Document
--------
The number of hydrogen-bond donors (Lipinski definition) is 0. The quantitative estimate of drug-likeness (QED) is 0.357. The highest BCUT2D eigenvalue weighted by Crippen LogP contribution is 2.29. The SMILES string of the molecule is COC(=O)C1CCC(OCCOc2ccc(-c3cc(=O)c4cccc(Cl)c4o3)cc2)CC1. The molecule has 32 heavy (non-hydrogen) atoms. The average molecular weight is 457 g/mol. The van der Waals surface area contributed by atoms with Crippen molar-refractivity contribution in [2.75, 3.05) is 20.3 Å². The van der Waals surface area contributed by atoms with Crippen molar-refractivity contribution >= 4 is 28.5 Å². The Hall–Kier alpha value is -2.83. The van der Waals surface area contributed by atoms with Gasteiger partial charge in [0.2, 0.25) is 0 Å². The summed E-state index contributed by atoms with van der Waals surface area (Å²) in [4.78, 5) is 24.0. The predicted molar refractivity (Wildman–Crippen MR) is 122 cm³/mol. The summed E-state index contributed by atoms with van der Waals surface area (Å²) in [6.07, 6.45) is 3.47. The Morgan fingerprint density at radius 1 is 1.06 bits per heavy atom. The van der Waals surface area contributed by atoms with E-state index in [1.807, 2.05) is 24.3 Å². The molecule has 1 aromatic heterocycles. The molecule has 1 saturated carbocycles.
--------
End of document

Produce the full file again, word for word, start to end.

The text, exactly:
The number of hydrogen-bond donors (Lipinski definition) is 0. The quantitative estimate of drug-likeness (QED) is 0.357. The highest BCUT2D eigenvalue weighted by Crippen LogP contribution is 2.29. The SMILES string of the molecule is COC(=O)C1CCC(OCCOc2ccc(-c3cc(=O)c4cccc(Cl)c4o3)cc2)CC1. The molecule has 32 heavy (non-hydrogen) atoms. The average molecular weight is 457 g/mol. The van der Waals surface area contributed by atoms with Crippen molar-refractivity contribution in [2.75, 3.05) is 20.3 Å². The van der Waals surface area contributed by atoms with Crippen molar-refractivity contribution >= 4 is 28.5 Å². The Hall–Kier alpha value is -2.83. The van der Waals surface area contributed by atoms with Gasteiger partial charge in [0.2, 0.25) is 0 Å². The summed E-state index contributed by atoms with van der Waals surface area (Å²) in [4.78, 5) is 24.0. The predicted molar refractivity (Wildman–Crippen MR) is 122 cm³/mol. The summed E-state index contributed by atoms with van der Waals surface area (Å²) in [6.07, 6.45) is 3.47. The Morgan fingerprint density at radius 1 is 1.06 bits per heavy atom. The van der Waals surface area contributed by atoms with E-state index in [1.807, 2.05) is 24.3 Å². The molecule has 1 aromatic heterocycles. The molecule has 1 saturated carbocycles.